approach in reaching our conclusions.
1.1 SAT Monitor
The SAT Monitor will provide statistical evidence of the progress made by black South
Africans alongside other racial groups since 1994. Research will be broken down into
several phases, with each phase concentrating on a certain sector of the economy. The
sectors covered are as follows:
1.1.1 Black ownership of the Johannesburg Stock Exchange (JSE) and ownership of
insurance policies;
1.1.2 the public sector;
1.1.3 bank accounts, savings accounts and credit cards;
1.1.4 company registrations and directorships;

The broad definition of blacks includes Indians and Coloureds.
1.1.5 education enrolment and levels (primary, secondary, tertiary, public and private);
1.1.6 income;
1.1.7 land ownership, land holding and mortgages (private and government);
1.1.8 management (private sector);
1.1.9 occupations (skilled employment);
1.1.10 professions (IT, accountants, engineers, doctors, lawyers etc);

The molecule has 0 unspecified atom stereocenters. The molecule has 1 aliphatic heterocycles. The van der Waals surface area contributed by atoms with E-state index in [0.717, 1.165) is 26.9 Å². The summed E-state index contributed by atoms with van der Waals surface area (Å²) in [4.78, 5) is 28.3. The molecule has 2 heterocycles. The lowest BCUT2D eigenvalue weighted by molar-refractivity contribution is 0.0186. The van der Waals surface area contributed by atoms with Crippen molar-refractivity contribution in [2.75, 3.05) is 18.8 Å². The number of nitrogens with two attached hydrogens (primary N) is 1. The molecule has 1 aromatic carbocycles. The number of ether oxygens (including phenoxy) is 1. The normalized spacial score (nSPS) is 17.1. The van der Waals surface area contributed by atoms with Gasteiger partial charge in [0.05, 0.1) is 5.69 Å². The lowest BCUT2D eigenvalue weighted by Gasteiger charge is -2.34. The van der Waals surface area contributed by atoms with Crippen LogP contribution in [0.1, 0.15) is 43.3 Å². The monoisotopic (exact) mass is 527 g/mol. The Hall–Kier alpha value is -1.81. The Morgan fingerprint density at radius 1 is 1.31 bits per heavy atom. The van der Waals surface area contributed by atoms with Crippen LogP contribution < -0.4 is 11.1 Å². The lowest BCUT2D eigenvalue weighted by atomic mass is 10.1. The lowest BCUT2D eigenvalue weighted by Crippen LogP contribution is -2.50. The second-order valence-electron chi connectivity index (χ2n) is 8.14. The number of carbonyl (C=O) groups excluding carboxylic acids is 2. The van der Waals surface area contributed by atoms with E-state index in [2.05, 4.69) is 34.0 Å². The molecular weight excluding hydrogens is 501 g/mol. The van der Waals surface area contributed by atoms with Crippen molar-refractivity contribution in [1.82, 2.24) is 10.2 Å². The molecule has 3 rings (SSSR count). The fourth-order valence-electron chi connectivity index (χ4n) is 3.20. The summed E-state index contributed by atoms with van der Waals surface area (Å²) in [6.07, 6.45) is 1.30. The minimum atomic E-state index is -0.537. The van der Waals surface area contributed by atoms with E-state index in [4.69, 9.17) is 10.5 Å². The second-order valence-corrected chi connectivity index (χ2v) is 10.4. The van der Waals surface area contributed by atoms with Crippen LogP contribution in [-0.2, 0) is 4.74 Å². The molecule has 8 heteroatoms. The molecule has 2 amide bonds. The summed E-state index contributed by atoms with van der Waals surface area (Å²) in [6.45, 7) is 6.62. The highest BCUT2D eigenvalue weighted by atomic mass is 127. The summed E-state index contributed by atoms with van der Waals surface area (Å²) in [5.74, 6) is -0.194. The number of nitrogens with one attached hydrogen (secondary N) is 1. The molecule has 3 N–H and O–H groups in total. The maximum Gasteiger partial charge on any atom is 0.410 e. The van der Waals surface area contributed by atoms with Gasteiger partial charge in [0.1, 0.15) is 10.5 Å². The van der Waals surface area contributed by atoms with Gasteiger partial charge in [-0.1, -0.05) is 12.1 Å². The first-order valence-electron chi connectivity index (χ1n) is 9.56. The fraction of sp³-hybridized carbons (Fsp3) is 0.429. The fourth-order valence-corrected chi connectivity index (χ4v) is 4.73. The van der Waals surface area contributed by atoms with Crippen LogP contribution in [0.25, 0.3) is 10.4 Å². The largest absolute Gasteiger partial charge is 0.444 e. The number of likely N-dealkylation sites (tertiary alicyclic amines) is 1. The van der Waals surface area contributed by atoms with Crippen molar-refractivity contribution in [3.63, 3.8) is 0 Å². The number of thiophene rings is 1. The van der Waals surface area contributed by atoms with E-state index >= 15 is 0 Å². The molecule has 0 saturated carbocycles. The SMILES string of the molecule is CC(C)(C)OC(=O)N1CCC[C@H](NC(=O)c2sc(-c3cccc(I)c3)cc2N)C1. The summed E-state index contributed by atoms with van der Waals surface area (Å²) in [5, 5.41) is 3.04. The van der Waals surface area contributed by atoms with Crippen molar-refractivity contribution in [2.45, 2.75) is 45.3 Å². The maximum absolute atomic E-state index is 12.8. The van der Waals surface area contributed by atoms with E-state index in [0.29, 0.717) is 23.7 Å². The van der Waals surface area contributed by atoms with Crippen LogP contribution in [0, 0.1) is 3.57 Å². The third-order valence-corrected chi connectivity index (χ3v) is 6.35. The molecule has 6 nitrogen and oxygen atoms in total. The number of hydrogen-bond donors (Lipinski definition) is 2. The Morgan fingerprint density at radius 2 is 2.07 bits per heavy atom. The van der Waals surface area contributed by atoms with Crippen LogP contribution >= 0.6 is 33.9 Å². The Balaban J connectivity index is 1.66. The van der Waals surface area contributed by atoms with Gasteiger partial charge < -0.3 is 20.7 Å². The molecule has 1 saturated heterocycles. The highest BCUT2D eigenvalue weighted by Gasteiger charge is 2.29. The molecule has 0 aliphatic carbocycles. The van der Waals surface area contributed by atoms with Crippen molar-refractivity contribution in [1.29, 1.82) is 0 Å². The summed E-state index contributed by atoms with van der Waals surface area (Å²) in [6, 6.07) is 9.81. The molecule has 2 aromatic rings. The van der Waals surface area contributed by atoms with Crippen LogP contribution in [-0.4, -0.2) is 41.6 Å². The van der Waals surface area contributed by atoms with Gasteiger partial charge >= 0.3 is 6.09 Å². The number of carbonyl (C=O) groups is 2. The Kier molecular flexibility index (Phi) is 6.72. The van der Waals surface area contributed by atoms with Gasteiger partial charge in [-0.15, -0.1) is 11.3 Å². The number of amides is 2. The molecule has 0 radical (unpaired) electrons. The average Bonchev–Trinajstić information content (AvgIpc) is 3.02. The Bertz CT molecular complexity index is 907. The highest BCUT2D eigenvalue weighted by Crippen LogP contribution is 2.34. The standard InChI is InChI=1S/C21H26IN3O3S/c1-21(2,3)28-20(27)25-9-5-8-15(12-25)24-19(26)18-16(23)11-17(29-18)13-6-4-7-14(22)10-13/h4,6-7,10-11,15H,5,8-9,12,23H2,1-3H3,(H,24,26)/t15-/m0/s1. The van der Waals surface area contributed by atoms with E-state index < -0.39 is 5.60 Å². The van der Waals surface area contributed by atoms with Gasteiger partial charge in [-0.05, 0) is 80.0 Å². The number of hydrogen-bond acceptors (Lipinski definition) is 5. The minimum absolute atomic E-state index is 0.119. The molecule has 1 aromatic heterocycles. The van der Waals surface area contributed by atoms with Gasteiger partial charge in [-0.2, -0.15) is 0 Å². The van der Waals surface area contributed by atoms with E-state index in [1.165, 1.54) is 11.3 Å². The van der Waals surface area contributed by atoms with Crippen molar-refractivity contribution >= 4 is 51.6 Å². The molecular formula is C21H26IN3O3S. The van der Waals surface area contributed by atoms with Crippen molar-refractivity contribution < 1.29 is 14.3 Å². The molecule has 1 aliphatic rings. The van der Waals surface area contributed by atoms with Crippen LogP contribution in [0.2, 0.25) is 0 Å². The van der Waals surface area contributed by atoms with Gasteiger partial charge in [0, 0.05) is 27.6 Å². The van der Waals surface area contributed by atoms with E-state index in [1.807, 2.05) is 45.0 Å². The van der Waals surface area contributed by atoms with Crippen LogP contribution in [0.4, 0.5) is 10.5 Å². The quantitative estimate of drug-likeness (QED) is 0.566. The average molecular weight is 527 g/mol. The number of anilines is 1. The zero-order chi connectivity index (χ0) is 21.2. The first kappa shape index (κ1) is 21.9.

1.1.11 access to healthcare
1.1.12 tertiary education.
1.2 SATI
As previously stated, the SATI will be constructed using the research in each sector as a
cornerstone. The SATI will also be updated annually, using the research carried out in
the various sectors for a specific year.
1.3 The Use of Terminology
The study uses data spanning 1994 to 2009. The meaning of given terminology, with
specific reference to the use of ‘Indian/Asian’ and ‘African/black’ changed over this
period. An explanation of this terminology is important for the interpretation of this report.
Before the implementation of the Employment Equity Act in 1998 and the introduction of
new reporting structures by government, most government departments generally used
the word ‘black’ when referring to black (skin colour) South Africans and Asian when
referring to South Africans of Asian descent. After 1998 the reporting structure changed,
with the designation ‘African’ referring to black (skin colour) South Africans, Indians and
Coloureds. These three classifications make up what is now called the broad definition